Exploring Finland's Fandom Culture That Comes Alive at Worldcon
Arguably there is no better way to explore an obsession with pop culture than at large fan conventions or ‘comic cons’. Worldcon 75, for one example, is taking place in Helsinki and will be giving the global fan community a glimpse into Nordic culture and literature and a chance to socialize with Finnish fans.
Worldcon 75 is being held from August 9-13, 2017 at the Helsinki Expo and Convention Centre. As well as its regular line up of activities such as the cosplay masquerade, artist’s alley, and the announcement of the Hugo Awards, there is a large focus this year on Nordic and Finnish culture and mythology. Cosplayers are being encouraged to dress up as figures from Finnish mythology and there will be panels on subjects such as the role of bears in Finnish mythology, Tove Jansson’s book illustrations, the Finnish steampunk scene, and the history of Finnish gaming. These will be held alongside panels on more international topics such as sari draping or the need for diversity in comic books. The guest list is made up of a mix of Finnish and international stars and creators, including convention favorite George R.R. Martin, who fittingly once wrote a short story about the Finnish fortress Suomenlinna.
Unlike other fan conventions, Worldcon is typically held in a different city every year. This is Helsinki’s first year of hosting the convention, most likely to coincide with Finland’s centenary. The organizers hope to take advantage of the midnight sun to keep the party going all night long. It also allows the attendants to experience and learn about the country, and it provides a rare chance for Finnish fans to attend a large convention in their own country.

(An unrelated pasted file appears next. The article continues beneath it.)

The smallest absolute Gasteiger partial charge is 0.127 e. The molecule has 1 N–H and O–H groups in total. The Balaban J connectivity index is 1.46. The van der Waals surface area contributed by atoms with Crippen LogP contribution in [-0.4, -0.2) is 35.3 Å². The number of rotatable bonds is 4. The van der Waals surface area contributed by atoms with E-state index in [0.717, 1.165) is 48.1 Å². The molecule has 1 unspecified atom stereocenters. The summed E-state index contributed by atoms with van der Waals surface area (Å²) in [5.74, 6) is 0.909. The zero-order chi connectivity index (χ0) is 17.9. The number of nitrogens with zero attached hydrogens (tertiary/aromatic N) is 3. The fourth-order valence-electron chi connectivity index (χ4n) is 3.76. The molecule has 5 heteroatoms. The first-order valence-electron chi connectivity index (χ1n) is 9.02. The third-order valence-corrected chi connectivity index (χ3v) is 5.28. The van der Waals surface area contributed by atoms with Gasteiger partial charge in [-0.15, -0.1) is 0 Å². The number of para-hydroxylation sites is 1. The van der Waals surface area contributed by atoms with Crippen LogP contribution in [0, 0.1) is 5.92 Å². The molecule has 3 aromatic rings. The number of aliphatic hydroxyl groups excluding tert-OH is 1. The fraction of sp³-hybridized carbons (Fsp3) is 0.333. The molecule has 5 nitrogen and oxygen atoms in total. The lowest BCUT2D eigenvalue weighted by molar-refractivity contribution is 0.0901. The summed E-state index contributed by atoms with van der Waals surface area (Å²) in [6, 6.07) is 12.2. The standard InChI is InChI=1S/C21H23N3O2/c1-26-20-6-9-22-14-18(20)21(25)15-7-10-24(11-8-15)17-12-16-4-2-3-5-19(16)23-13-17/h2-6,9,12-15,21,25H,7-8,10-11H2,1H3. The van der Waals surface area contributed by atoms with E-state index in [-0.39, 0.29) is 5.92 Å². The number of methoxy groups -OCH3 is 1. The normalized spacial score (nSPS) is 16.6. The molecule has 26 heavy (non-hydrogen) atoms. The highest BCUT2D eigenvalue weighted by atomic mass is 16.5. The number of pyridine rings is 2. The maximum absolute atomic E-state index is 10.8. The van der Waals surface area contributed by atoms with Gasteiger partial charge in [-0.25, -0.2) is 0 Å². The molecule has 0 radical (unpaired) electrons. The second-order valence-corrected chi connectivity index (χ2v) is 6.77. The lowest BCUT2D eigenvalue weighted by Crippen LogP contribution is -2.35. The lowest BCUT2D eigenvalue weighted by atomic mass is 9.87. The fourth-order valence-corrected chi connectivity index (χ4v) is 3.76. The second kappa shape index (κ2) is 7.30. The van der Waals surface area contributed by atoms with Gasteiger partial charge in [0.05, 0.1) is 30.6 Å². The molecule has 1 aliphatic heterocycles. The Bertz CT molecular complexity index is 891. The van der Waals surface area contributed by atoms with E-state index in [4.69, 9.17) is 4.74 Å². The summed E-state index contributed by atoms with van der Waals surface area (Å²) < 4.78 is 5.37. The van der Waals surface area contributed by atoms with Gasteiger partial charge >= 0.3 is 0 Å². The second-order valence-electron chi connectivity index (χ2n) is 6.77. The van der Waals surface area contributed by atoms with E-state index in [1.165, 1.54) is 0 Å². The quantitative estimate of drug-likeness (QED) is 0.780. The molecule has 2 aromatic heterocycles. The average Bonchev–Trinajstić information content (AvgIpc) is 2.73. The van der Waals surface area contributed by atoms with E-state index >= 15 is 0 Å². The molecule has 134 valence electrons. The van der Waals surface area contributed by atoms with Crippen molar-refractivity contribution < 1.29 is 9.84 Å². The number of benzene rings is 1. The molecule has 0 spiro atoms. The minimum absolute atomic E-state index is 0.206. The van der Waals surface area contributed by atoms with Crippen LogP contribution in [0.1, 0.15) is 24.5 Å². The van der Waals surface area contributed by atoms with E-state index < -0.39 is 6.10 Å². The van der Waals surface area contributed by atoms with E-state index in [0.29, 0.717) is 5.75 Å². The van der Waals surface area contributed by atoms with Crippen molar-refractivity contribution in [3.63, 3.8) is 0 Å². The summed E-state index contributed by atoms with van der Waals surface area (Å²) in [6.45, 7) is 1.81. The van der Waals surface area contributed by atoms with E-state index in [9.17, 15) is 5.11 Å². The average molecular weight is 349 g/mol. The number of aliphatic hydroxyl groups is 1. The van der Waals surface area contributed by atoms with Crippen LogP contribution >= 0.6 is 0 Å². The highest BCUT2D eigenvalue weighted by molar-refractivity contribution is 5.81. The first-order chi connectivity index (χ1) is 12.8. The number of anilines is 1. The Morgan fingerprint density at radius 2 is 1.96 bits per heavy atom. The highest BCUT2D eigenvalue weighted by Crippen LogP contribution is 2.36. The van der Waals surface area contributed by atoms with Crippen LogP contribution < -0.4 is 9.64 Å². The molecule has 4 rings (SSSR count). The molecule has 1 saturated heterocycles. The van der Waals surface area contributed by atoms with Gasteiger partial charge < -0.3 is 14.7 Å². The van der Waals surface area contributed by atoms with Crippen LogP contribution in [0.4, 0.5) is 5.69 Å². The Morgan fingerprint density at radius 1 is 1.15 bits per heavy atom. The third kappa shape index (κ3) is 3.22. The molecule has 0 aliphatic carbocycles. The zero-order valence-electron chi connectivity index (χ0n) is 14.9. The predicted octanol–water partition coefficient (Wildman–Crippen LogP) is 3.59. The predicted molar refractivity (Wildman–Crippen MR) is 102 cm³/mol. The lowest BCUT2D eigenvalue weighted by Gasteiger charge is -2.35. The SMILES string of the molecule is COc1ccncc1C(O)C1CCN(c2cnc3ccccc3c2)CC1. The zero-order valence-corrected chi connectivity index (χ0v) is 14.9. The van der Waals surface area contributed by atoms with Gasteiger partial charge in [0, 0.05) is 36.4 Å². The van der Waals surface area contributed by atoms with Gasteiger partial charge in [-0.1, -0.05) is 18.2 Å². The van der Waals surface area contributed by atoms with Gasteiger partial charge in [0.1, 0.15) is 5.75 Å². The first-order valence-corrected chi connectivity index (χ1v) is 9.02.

Despite its small population, Finland makes up a large percent of online-fan communities. Perhaps the long, cold winters mean there is nothing better to do than stay at home. Or perhaps it is because Finland was one of the first countries to adapt to the internet and largely contributed to its early development.
Meanwhile, the difficulty in licensing certain properties for the Nordic market means Finnish fans can have incredibly niche tastes. For instance, anime and manga are well liked in Finland yet one of the most popular titles found in every graphic novel section is the obscure-1980s series Ginga: Nagareboshi Gin (which translates to Silver Fang: The Shooting Star Gin). The epic—and often graphically violent— story about dogs fighting bears appeals strongly to Finns, yet it is virtually unheard of in the rest of the global-anime community.
Finnish-made properties are also difficult to find overseas. The popular Finnish-animated comedy Pasila about a lazy-Helsinki cop was hugely popular in its native country. Yet, when it received a localized-English dub and was renamed Jefferson Anderson, the quick-fire humor failed to translate and the dub was poorly received.
There are some exceptions, however, even if they aren’t always obvious. J.R.R Tolkien learned Finnish when he was 19 just so he could read the Finnish epic The Kalevala. This inspired many aspects of his work including the Elven language, large parts of The Silmarillion, the fan-favorite character Tom Bombadil, and possibly even the one ring itself. Perhaps the biggest influence can be seen in his most famous character Gandalf, who went on to inspire similar wizards throughout decades of fantasy fiction.
The Moomins, despite being Finland’s most famous contribution to pop culture, never took off as much internationally as they did in Finland (with the exception of Japan). Nevertheless, there has been a push in recent years to popularize the series. The English-language editions of the books were re-published with new covers and now, it is common to find at least one table of Moomin merchandise at international conventions.
Hopefully this year’s Worldcon will allow fans from all over the world to return home not only with a suitcase full of merch but also a new insight and appreciation for Finland and its culture.